Time-out, also called social exclu­sion, is a dis­ci­pline strat­e­gy that involves iso­lat­ing chil­dren as pun­ish­ment for inap­pro­pri­ate behavior.

In a time-out, a child is left alone to “think about what they did.” No one gives the child atten­tion. Although this strat­e­gy may sound effec­tive because it removes a child from a dif­fi­cult sit­u­a­tion, it does noth­ing to pre­pare the child for nav­i­gat­ing dif­fi­cult sit­u­a­tions in the future.

The trouble with time-out

In a brain scan, the pain caused by iso­la­tion dur­ing pun­ish­ment (called rela­tion­al pain) can look the same as phys­i­cal abuse. Stud­ies focus­ing on the brain’s adapt­abil­i­ty show that repeat expe­ri­ences of iso­la­tion can change the phys­i­cal struc­ture of the brain. Accord­ing­ly, strate­gies such as time-out can have a sig­nif­i­cant neg­a­tive impact on children’s rapid­ly devel­op­ing brains.

Time-out does not acknowl­edge a child’s needs or per­spec­tives. When a child acts out, the child is not try­ing to ruin your day. Often, chil­dren act in inap­pro­pri­ate ways in attempts to meet entire­ly appro­pri­ate needs. A child’s behav­ior may be a sign of emo­tion­al dis­tress. Iso­lat­ing a child who is expe­ri­enc­ing emo­tion­al dis­tress is the oppo­site of meet­ing the child’s needs.

When young chil­dren do not have the tools to com­mu­ni­cate their needs, they may resort to hit­ting, yelling, or over­pow­er­ing oth­er chil­dren. When chil­dren are sent to time-out for such actions, oth­er chil­dren may begin to view them as “bad.”

Am I bad?

A child who is repeat­ed­ly in time-out is also like­ly to view them­self this way. Being labeled “bad” low­ers a child’s self-esteem and will only per­pet­u­ate inap­pro­pri­ate behav­ior. Time-out fos­ters feel­ings of resent­ment, shame, and humiliation. 

If you have used time-out as a method of dis­ci­pline, con­sid­er how effec­tive this strat­e­gy has been. Are the same chil­dren often sent to time-out? Has time-out changed these children’s behav­ior? Has it made them more cooperative?

When a child is placed in time-out, it deprives the child of the oppor­tu­ni­ty to find effec­tive ways to meet their own needs. 

Look for the cause of a child’s behavior

Is the child over­stim­u­lat­ed? Did anoth­er child take their toy? Did the child miss their nap?

If you can iden­ti­fy a child’s needs, you can help the child learn appro­pri­ate meth­ods for meet­ing their needs themselves.

What is an effective alternative to time-out?

When a child acts out, con­sid­er inter­ven­ing with a time-in. Time-in is a pos­i­tive guid­ance tech­nique. Time-in means work­ing with a child indi­vid­u­al­ly to find a solu­tion to the prob­lem that spurred their inap­pro­pri­ate behavior. 

“I like the proac­tive nature of the “time-In” approach and love to see the crit­i­cal think­ing and lan­guage skills that are being devel­oped when teach­ers and chil­dren have those inten­tion­al conversations.”

- an ear­ly child­hood professional

Steps for a successful time-in

  • Guide the child who is strug­gling away from the prob­lem­at­ic situation.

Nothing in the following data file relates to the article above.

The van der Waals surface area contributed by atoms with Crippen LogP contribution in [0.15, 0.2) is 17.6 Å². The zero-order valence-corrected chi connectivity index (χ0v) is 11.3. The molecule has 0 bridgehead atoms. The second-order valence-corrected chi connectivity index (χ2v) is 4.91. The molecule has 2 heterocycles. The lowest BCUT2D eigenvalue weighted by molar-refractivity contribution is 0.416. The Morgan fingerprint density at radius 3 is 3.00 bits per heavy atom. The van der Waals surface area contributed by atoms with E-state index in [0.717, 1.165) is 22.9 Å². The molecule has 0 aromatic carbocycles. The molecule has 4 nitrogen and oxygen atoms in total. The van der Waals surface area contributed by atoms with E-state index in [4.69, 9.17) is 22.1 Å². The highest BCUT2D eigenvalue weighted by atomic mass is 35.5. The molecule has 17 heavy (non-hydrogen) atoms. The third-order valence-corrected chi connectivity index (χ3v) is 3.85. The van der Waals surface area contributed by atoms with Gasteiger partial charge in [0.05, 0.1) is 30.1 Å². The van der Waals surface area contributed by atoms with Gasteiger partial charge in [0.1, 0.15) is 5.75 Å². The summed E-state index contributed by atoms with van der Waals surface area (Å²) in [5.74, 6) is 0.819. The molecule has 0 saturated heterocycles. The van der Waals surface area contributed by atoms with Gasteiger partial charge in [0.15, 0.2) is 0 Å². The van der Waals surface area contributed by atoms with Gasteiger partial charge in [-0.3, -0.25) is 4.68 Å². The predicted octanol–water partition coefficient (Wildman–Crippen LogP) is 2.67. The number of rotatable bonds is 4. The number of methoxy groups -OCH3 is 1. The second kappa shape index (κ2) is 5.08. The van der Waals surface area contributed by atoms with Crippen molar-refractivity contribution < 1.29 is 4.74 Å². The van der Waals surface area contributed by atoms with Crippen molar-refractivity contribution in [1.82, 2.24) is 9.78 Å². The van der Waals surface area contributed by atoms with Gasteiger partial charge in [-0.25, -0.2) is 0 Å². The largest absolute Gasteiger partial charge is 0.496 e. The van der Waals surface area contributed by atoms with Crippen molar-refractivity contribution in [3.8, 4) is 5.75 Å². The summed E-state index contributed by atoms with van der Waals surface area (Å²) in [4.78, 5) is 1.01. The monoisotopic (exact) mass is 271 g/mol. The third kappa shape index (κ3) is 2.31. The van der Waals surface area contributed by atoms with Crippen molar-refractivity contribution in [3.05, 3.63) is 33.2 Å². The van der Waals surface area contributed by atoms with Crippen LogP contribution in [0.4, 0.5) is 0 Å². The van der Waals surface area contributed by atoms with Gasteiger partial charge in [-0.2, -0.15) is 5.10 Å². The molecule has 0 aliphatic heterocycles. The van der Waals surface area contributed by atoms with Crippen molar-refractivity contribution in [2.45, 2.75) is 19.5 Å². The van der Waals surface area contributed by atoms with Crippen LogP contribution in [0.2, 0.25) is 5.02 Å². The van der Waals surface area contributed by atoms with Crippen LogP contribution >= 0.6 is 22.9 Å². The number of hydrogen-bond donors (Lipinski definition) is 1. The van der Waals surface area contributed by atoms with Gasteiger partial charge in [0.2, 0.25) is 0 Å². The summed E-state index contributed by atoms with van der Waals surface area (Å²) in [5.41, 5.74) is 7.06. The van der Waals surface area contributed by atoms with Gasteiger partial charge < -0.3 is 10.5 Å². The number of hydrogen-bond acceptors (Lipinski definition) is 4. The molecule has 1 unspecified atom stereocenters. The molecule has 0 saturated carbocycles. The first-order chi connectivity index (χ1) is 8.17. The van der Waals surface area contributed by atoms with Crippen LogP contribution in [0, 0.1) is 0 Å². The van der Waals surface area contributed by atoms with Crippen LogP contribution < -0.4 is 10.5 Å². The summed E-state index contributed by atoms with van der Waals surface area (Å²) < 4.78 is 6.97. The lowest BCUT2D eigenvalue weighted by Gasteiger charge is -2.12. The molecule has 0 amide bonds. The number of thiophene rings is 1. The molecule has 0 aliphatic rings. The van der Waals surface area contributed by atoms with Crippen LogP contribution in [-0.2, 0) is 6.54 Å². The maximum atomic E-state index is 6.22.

• Soothe the child.
  • Take time to sit and talk with the child.
    • Dis­cuss how the child is feeling.
    • Talk about what hap­pened to cause the inap­pro­pri­ate behavior.
    • Help the child brain­storm what they could do dif­fer­ent­ly next time.

“I like to focus on care­ful plan­ning to pre­vent unwant­ed behav­iors or inter­ac­tions. The class­room envi­ron­ment is some­thing that we as teach­ers can con­trol and it is a pow­er­ful tool for cre­at­ing a space where all stu­dents can succeed.”

- an ear­ly child­hood professional

Slow down and connect

Time-in pro­vides an oppor­tu­ni­ty for a child to slow down and con­nect with you. Time-in respects a child’s need to build their rela­tion­ship with you.

Young chil­dren often feel big, intense, even scary emo­tions that they can­not han­dle on their own. As a result, they need guid­ance to help them learn to man­age their big feel­ings. They need your help to pause and reflect on their behavior.

Trade time-out for time-in

Trad­ing time-out for time-in can help a child devel­op self-reg­u­la­tion. Self-reg­u­la­tion is the abil­i­ty to rec­og­nize emo­tions when some­thing is frus­trat­ing. Self-reg­u­la­tion is a per­son­’s abil­i­ty to calm them­self down. 

For a very young child who is not yet able to com­mu­ni­cate ver­bal­ly, sim­ply com­fort­ing and remov­ing the child from a dis­tress­ing sit­u­a­tion can help. This can help them learn to reg­u­late their emo­tions and seek help the next time they feel over­whelmed. On the oth­er hand, putting a child in time out does not help the child learn to reflect. Leav­ing a child alone with their big feel­ings does not help com­fort the child.

By brain­storm­ing solu­tions with a child you can pro­vide the child with the tools to solve issues on their own in the future. 

Although time-out may seem like a quick solu­tion, it will not pro­duce long-term pos­i­tive results.

Care Courses’ Challenging Behavior: Positive Guidance in Child Care Course

Giv­ing chil­dren the oppor­tu­ni­ty to express their point of view and explain how they feel can help them feel respect­ed. Learn more about respect­ful ways to han­dle children’s chal­leng­ing behav­iors by check­ing out our course, Chal­leng­ing Behav­ior: Pos­i­tive Guid­ance in Child Care.

Care Courses Support

Please con­tact us and let us know how we can be of addi­tion­al assis­tance! Call us: 1–800-685‑7610, Mon­day through Fri­day, 9–5 ET, or email us days, evenings and week­ends: info@CareCourses.com. We’re here to help!

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